When Looking At Milton Bradley, Ignore RBI

Despite the statistic's entrenched status, runs batted in are a bad way to assess performance

Yesterday, in the wake of the Milton Bradley signing announcement, Chicago Tribune "blogger" Steve Rosenbloom expressed his scattered misgivings on the signing. He doesn't like it, for a variety of reasons (his constant cracks on Bradley's mental status are just oh-so-hilarious) but one passage in particular stuck out:

Bradley hit 22 homers and drove in 77 runs last season. Does anybody else out there realize that Cleveland Indians third baseman Mark DeRosa went 21-87 last year? I became a writer because I thought there was no math involved, but that looks suspiciously like the $10-million-a-year Bradley had one more -- count 'em, one more -- home run than DeRosa and 10 fewer -- count 'em, 10 fewer -- runs driven in.

Bradley wipes out DeRosa when it comes to batting average (.321-.285) and on-base percentage (.436-.376), but remember, Bradley piled up those numbers while playing in the field only about 15 percent of the time, thus avoiding the pounding on the body that goes with being an actual baseball player.

In two paragraphs, Rosenbloom manages not only to pose an argument but refute it directly. Quite a feat.

In fact, comparing DeRosa and Bradley's RBI numbers last year is silly for two reasons: 1.) DeRosa played far more games than Bradley, which we'll get to in a second, and 2.) RBI are a terrible stat.

This isn't actually a complicated thing; anyone in tune with even the most rudimentary baseball statistics in the past few years realizes it, but let's quickly explain just in case. When people talk about baseball player performance, as Rosenbloom is here, they're talking about individual performance. Batting average, on-base percentage, VORP, and so on are individual numbers, and so they give you a better idea of how a player's performance will translate from team to team.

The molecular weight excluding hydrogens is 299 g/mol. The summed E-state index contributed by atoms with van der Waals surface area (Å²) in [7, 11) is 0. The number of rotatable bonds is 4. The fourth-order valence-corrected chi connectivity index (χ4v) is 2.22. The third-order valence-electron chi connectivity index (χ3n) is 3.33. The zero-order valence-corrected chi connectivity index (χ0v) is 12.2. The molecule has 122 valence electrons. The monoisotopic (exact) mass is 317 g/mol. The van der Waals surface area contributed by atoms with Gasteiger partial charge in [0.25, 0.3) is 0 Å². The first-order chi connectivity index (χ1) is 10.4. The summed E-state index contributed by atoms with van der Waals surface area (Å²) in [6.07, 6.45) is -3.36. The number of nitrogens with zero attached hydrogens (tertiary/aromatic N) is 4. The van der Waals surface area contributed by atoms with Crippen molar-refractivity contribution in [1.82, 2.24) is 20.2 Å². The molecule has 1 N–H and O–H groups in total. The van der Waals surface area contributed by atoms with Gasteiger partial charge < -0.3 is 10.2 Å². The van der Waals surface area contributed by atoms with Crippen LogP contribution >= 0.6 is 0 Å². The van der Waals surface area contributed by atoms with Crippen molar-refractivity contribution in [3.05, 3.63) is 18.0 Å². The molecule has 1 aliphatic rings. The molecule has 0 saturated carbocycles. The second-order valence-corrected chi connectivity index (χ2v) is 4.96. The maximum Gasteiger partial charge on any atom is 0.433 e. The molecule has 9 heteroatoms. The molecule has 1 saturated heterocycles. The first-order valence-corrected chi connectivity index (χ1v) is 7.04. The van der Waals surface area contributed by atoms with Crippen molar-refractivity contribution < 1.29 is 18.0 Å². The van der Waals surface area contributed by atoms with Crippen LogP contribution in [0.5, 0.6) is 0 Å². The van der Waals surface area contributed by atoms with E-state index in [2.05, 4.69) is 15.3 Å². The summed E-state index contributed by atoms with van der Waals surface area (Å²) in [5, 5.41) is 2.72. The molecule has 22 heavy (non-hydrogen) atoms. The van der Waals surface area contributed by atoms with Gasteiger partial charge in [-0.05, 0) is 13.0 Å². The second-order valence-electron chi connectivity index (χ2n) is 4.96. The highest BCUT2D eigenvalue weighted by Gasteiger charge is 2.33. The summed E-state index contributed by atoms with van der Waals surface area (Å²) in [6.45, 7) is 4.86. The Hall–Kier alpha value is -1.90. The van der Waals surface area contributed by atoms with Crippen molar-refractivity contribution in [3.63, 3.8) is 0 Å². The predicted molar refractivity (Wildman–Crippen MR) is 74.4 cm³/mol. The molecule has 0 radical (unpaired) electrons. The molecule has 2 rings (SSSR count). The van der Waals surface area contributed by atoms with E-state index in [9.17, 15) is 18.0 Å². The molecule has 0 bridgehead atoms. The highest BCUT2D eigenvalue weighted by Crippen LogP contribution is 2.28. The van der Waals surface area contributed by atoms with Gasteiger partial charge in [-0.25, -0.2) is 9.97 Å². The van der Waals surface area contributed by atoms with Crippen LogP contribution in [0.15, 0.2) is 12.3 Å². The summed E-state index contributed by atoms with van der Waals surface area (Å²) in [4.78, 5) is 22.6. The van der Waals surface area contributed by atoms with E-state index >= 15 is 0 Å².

Runs batted in, on the other hand, is a team stat -- directly related to how well people in front of the player in question batted. For example, if Albert Pujols hits everything in sight (as he did last year) and there is no one in front of him on base (as was often the case), he is going to end with fewer RBIs than, say, Ryan Howard, who played for the Phillies. This does not make Ryan Howard a better hitter; it simply means he's in a better context to hit RBI. In other words, a better team. (Note: It's also the reason Albert Pujols won the MVP last year. People get this.)

Anyway, the stats to examine are right in Rosenbloom's second graph: Bradley's batting average (though batting average is questionable too, but that's for a different time) and on-base percentage, the latter of which he led the league in last year. That is an incredible feat, and it is something that is individually transferable; no matter what the nature of your team, you can control how often you swing or don't at pitches, how often you get on base. Milton Bradley is much, much better at that than Mark DeRosa.

If we want to talk about games played, fine -- DeRosa played more, a function of his durability and Bradley's lack thereof. That's another worthwhile debate altogether. But to undercut Bradley's numbers by comparing them to the departed DeRosa does more than a disservice to the incredible year Bradley had last year. It misleads readers. And we wouldn't want that, now would we?

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